Five ferrets

If I ever saw my grandfather in full naval fig, I don’t remember it. He had retired by the time I was old enough to know him and his admiral’s uniform, dripping in what he referred to as scrambled egg, would have been feeding the moths in some attic cupboard.

I remember him in tweed suits, a monocle tucked into his waistcoat pocket, square jowled with thinning silver hair, a booming voice and the kind of smile that promised at any moment a limerick or a comic song or a suddenly pulled face. He loved gardens and dogs, that quintessentially naval tipple, pink gin, and Turkish cigarettes. He wrote witty poems, played the fiddle, not very well, and he may have loved children. He certainly knew how to entertain them.

As a small boy I knew he had been a sailor because a ship’s bell hung in the porch of the family house overlooking the Clyde, alongside the pair of small, verdigris-coated bronze cannons that adorned the front steps. He was known by everyone simply as The Admiral.

Later I came to learn that he had been sent to the Royal Naval College Osborne in 1905 when he was just 12 years old. In 1911, as a midshipman, he served on one of the armoured cruisers escorting the ship that took George V and Queen Mary to Bombay for the Imperial Durbar. At the start of 1914, he was appointed to the Royal Yacht as a sub-lieutenant, but when war broke out a few months later he and many of his shipmates were transferred to the battleship Agincourt.

This was one of the new class of dreadnoughts, built to order on the Tyne for the Brazilians who wished to make a grand statement about their burgeoning prosperity. But when the bubble burst and they failed to complete payment, the most heavily armed battleship ever built was sold to the Turks who, in turn, were on the point of taking possession when war broke out and Churchill promptly requisitioned it, thus guaranteeing an infuriated Turkey’s entry into the war.

(I struggle to write ‘it’ for a ship, having had it drummed into me from an early age that ships were always ‘she’. However, in 2002 Lloyds List decreed that the tradition was now dead in the water, so to speak; while my other habitual reference, the Guardian style guide, declares that ‘ships are not feminine.’ So be it. Times change.)

In any event, it was in command of one of Agincourt’s seven monstrous 12-inch-gun turrets that my grandfather, by then a 23-year-old lieutenant, took part in the Battle of Jutland, the largest battle in naval history, the only full naval engagement of World War I, and one of the deciding factors in its eventual outcome.

102 years later, in this final year of the centenary commemorations, I find myself revisiting his memory as part of the 26 Armistice project. Under the auspices of the First World War Centenary Partnership, the writers’ organisation 26 has joined forces with the Imperial War Museum to invite 100 writers each to write a 100-word poem (a centena) about someone, combatant or civilian, who was alive at the time. These will then be published, one a day, in the 100 days leading up to Armistice Day, 11 November.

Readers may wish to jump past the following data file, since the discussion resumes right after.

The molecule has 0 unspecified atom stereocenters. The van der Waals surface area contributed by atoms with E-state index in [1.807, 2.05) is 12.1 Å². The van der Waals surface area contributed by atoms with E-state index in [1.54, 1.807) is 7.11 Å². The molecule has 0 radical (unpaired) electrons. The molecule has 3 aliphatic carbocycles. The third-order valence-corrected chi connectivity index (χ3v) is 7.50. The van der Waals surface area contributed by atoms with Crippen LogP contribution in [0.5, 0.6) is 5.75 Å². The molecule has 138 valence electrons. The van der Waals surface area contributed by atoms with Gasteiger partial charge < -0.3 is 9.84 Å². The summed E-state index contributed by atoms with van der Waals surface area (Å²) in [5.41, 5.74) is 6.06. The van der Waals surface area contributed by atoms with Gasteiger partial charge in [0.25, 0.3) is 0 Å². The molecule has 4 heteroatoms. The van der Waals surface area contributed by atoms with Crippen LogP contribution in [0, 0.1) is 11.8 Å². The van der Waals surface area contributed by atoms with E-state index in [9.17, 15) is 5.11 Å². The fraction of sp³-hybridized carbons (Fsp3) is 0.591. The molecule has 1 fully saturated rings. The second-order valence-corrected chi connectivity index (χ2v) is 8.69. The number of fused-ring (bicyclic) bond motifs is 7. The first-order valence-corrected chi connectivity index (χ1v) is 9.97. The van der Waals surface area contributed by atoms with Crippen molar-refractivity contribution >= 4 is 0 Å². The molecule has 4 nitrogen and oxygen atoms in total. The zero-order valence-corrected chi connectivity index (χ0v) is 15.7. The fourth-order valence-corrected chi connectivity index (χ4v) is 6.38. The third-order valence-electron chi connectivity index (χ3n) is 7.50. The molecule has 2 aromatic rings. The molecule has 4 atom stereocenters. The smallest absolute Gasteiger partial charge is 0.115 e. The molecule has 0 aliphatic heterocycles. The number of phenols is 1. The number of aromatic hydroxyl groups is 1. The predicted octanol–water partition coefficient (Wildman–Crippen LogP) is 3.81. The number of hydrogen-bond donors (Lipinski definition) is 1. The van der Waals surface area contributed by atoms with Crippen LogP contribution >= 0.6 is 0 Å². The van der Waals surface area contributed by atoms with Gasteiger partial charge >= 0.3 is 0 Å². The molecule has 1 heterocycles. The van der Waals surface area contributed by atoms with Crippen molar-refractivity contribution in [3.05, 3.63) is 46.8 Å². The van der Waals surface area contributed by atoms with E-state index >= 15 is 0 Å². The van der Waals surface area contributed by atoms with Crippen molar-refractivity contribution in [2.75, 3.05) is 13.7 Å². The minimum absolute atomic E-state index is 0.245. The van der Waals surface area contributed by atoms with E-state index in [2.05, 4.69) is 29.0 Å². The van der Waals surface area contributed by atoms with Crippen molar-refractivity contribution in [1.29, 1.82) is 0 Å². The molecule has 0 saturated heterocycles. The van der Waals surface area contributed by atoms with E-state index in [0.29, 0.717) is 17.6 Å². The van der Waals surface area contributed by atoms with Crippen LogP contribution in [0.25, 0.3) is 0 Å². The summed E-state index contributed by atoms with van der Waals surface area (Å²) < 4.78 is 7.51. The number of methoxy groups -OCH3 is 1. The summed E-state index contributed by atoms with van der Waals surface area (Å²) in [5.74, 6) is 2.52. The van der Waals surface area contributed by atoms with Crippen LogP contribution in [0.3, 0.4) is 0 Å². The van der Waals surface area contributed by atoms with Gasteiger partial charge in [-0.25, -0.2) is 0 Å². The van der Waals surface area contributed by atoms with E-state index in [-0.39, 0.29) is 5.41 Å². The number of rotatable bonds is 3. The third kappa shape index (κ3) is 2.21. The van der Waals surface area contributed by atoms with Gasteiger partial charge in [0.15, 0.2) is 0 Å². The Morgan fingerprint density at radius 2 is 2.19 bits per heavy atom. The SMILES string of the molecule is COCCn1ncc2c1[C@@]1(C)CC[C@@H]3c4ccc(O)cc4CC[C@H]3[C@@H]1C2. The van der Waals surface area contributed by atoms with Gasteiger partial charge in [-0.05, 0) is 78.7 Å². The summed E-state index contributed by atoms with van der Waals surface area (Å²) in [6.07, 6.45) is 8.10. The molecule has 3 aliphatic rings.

Happily for me, my grandfather published a memoir shortly before he died. In it he recorded his experiences of the Battle of Jutland, recounting that on an upper deck he and a young fellow officer kept five white ferrets in a hutch which was demolished during the battle by a splinter from a German shell. The ferrets escaped into the bowels of the ship where they feasted on rats until they were eventually re-captured, one of them by now jet black, having been living for several weeks in a coal bunker.

There were also a number of dogs on board, one of them his, and all apparently veteran seafarers. When battle orders were given they were dispatched to their ‘action stations’, below the water line, in a six-inch ammunition passage. Since Agincourt came through the battle unscathed, one can only imagine that they did too.

And what of him, that young man, my grandfather? Did he emerge unscathed from what was not merely the biggest but also, despite its outcome, the most disastrous battle in British naval history?

How did he endure the terror of twelve hours in a cramped and deafening metal box, priming and firing the largest guns ever made, surrounded by live ammunition and sacks of highly explosive cordite, as German shells roared overhead? How did he feel the following day as they steamed slowly through the floating debris of the 14 British ships that had gone down with a loss of 6,000 lives, some of them his friends?

His memoir, as one would expect, reveals almost nothing of his emotions. But there may still be clues. I will keep reading.

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